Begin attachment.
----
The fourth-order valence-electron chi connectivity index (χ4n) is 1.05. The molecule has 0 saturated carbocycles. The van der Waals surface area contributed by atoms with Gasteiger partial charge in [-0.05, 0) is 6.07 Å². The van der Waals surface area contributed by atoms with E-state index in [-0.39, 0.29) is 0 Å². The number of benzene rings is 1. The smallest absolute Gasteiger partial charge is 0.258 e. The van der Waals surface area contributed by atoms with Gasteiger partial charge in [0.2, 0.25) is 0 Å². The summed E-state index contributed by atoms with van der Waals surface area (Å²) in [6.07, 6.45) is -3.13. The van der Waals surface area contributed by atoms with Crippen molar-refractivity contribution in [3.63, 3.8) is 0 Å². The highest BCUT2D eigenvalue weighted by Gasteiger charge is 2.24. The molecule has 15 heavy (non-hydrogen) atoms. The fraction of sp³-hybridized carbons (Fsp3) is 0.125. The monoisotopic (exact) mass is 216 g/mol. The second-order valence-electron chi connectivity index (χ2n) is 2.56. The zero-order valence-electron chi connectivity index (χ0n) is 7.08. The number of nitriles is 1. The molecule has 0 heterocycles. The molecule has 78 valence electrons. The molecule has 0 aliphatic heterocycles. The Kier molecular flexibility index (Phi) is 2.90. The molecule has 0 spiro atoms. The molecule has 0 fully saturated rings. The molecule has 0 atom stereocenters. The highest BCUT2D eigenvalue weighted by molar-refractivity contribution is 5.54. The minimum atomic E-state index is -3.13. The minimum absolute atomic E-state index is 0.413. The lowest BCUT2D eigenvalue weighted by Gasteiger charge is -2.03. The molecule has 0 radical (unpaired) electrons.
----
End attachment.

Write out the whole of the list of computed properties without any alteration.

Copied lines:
The fourth-order valence-electron chi connectivity index (χ4n) is 1.05. The molecule has 0 saturated carbocycles. The van der Waals surface area contributed by atoms with Gasteiger partial charge in [-0.05, 0) is 6.07 Å². The van der Waals surface area contributed by atoms with E-state index in [-0.39, 0.29) is 0 Å². The number of benzene rings is 1. The smallest absolute Gasteiger partial charge is 0.258 e. The van der Waals surface area contributed by atoms with Gasteiger partial charge in [0.2, 0.25) is 0 Å². The summed E-state index contributed by atoms with van der Waals surface area (Å²) in [6.07, 6.45) is -3.13. The van der Waals surface area contributed by atoms with Crippen molar-refractivity contribution in [3.63, 3.8) is 0 Å². The highest BCUT2D eigenvalue weighted by Gasteiger charge is 2.24. The molecule has 15 heavy (non-hydrogen) atoms. The fraction of sp³-hybridized carbons (Fsp3) is 0.125. The monoisotopic (exact) mass is 216 g/mol. The second-order valence-electron chi connectivity index (χ2n) is 2.56. The zero-order valence-electron chi connectivity index (χ0n) is 7.08. The number of nitriles is 1. The molecule has 0 heterocycles. The molecule has 78 valence electrons. The molecule has 0 aliphatic heterocycles. The Kier molecular flexibility index (Phi) is 2.90. The molecule has 0 spiro atoms. The molecule has 0 fully saturated rings. The molecule has 0 atom stereocenters. The highest BCUT2D eigenvalue weighted by molar-refractivity contribution is 5.54. The minimum atomic E-state index is -3.13. The minimum absolute atomic E-state index is 0.413. The lowest BCUT2D eigenvalue weighted by Gasteiger charge is -2.03. The molecule has 0 radical (unpaired) electrons.